China says Mike Pence's speech 'full of prejudice and lies'

Beijing is pushing back against Vice President Mike Pence's recent criticisms of China's human rights abuses, claiming his statements were “full of political prejudice and lies.”

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Pence, who called out China for its treatment of protestors and minorities on Thursday, also lambasted American businesses that have taken a soft stance on the government's behavior.

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His remarks showed “full arrogance and hypocrisy,” said Chinese Foreign Ministry Spokesperson Hua Chunying, adding that Taiwan, Hong Kong, Xinjiang and other affairs are “purely China’s.”

The vice president criticized China for its handling of the pro-democracy demonstrations in Hong Kong, its treatment of Uighurs and other religious minorities in Xinjiang and issues including its theft of intellectual property and the construction of a surveillance state.

U.S. and China trade representatives are scheduled to hold a phone call on Friday where China may ask for the removal of tariffs in exchange for more purchases of agricultural products. Pence’s accusations have the potential to hinder the talks.

The U.S. and China earlier this month reached a framework for a phase one trade deal that officials are hoping to draft by the time Presidents Trump and Xi Jinping travel to Chile next month for the Asia-Pacific Economic Cooperation summit. Trump has said that a comprehensive trade deal could have two or three phases.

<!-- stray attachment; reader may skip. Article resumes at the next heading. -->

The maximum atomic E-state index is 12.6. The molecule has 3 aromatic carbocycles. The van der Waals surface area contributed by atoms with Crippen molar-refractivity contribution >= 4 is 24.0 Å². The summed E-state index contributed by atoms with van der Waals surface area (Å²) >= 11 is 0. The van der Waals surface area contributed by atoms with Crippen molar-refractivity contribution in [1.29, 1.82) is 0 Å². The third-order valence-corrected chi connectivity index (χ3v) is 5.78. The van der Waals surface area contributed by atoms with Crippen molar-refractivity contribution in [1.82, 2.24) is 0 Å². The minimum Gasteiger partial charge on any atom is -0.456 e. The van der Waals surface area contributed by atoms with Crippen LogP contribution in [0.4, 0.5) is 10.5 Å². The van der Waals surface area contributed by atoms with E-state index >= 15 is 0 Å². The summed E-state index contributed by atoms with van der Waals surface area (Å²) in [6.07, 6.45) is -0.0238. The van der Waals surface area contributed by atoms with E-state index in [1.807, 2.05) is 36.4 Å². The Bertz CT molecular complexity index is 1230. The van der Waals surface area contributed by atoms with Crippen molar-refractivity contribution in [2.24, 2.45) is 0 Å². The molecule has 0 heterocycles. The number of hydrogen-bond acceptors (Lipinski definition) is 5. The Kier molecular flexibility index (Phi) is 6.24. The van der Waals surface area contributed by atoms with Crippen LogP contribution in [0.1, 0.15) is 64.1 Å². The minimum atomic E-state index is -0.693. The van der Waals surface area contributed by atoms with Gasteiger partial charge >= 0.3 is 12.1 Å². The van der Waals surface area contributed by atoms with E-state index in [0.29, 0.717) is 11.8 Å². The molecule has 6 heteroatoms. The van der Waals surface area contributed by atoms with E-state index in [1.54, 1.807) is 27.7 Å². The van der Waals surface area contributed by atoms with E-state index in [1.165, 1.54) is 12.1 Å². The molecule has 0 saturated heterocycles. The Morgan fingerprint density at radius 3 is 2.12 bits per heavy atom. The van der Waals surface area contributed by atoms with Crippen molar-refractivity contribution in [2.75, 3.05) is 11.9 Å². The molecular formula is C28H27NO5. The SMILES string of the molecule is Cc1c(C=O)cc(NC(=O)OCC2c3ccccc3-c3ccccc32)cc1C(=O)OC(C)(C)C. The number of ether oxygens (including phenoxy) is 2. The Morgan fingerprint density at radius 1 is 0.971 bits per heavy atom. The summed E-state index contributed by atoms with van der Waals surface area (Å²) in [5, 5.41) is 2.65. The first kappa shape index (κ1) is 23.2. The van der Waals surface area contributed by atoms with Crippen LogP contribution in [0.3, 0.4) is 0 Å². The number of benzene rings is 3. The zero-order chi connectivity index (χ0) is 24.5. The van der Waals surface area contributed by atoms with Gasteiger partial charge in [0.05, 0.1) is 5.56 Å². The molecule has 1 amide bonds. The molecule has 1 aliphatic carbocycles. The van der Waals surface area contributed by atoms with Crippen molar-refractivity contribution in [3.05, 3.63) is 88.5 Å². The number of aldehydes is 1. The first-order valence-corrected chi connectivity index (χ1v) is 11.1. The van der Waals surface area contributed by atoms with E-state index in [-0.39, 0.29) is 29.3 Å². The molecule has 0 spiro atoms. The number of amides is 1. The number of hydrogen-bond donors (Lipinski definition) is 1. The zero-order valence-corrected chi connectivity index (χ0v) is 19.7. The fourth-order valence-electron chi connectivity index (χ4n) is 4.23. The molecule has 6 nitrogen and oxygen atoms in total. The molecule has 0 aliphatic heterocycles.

Friction between the U.S. and China widened earlier in October when Daryl Morey, the general manager of the NBA's Houston Rockets, tweeted support for pro-democracy protestors in Hong Kong. The NBA distanced itself afterward.

In his speech, Pence said the NBA was acting like a “wholly owned subsidiary” of Beijing. He also called out Nike, saying the sneaker company “promotes itself as a so-called ‘social-justice champion,’ but when it comes to Hong Kong, it prefers checking its social conscience at the door.”

Other U.S. companies have done their best to tiptoe around the controversy. Disney CEO Bob Iger, while appearing at The Wall Street Journal’s Tech Live conference on Tuesday, said he doesn't want to take a position that would "harm our company."

"At present, Sino-U.S. relations are at a critical stage," said Hua, the foreign ministry spokesperson. "We urge the U.S. to proceed from the fundamental interests of the two countries and the two peoples, respect the facts, correct mistakes, stop publishing irresponsible remarks, stop the practice of damaging relations between the two countries and mutual trust and cooperation, and earnestly follow the consensus established by the two heads of state."

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FOX Business' R.N. White and Evie Fordham contributed to this report.